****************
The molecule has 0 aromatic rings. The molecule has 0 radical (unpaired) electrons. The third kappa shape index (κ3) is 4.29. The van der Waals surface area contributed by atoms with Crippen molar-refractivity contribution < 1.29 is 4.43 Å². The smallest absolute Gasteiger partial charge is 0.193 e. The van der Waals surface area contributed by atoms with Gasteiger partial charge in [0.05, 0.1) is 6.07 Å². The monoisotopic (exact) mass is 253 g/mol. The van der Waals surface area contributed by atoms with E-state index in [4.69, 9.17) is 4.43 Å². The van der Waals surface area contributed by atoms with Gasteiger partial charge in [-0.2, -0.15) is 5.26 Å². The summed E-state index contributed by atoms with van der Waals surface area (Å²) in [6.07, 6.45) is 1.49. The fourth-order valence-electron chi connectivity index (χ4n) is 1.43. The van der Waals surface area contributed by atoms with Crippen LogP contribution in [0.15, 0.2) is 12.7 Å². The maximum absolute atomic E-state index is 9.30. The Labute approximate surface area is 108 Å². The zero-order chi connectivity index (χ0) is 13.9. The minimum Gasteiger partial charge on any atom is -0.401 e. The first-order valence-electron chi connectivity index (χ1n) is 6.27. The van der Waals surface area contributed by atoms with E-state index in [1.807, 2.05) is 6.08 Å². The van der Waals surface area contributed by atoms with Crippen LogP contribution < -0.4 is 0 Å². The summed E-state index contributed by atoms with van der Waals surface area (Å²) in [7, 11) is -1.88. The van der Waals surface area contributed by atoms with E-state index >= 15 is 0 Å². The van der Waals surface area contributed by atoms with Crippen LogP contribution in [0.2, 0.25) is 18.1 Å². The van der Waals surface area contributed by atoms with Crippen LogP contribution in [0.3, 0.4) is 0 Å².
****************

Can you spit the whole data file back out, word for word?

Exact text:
The molecule has 0 aromatic rings. The molecule has 0 radical (unpaired) electrons. The third kappa shape index (κ3) is 4.29. The van der Waals surface area contributed by atoms with Crippen molar-refractivity contribution < 1.29 is 4.43 Å². The smallest absolute Gasteiger partial charge is 0.193 e. The van der Waals surface area contributed by atoms with Gasteiger partial charge in [0.05, 0.1) is 6.07 Å². The monoisotopic (exact) mass is 253 g/mol. The van der Waals surface area contributed by atoms with E-state index in [4.69, 9.17) is 4.43 Å². The van der Waals surface area contributed by atoms with Gasteiger partial charge in [-0.2, -0.15) is 5.26 Å². The summed E-state index contributed by atoms with van der Waals surface area (Å²) in [6.07, 6.45) is 1.49. The fourth-order valence-electron chi connectivity index (χ4n) is 1.43. The van der Waals surface area contributed by atoms with Crippen LogP contribution in [0.15, 0.2) is 12.7 Å². The maximum absolute atomic E-state index is 9.30. The Labute approximate surface area is 108 Å². The zero-order chi connectivity index (χ0) is 13.9. The minimum Gasteiger partial charge on any atom is -0.401 e. The first-order valence-electron chi connectivity index (χ1n) is 6.27. The van der Waals surface area contributed by atoms with E-state index in [1.807, 2.05) is 6.08 Å². The van der Waals surface area contributed by atoms with Crippen LogP contribution < -0.4 is 0 Å². The summed E-state index contributed by atoms with van der Waals surface area (Å²) in [7, 11) is -1.88. The van der Waals surface area contributed by atoms with E-state index >= 15 is 0 Å². The van der Waals surface area contributed by atoms with Crippen LogP contribution in [0.2, 0.25) is 18.1 Å². The van der Waals surface area contributed by atoms with Crippen LogP contribution in [0.3, 0.4) is 0 Å².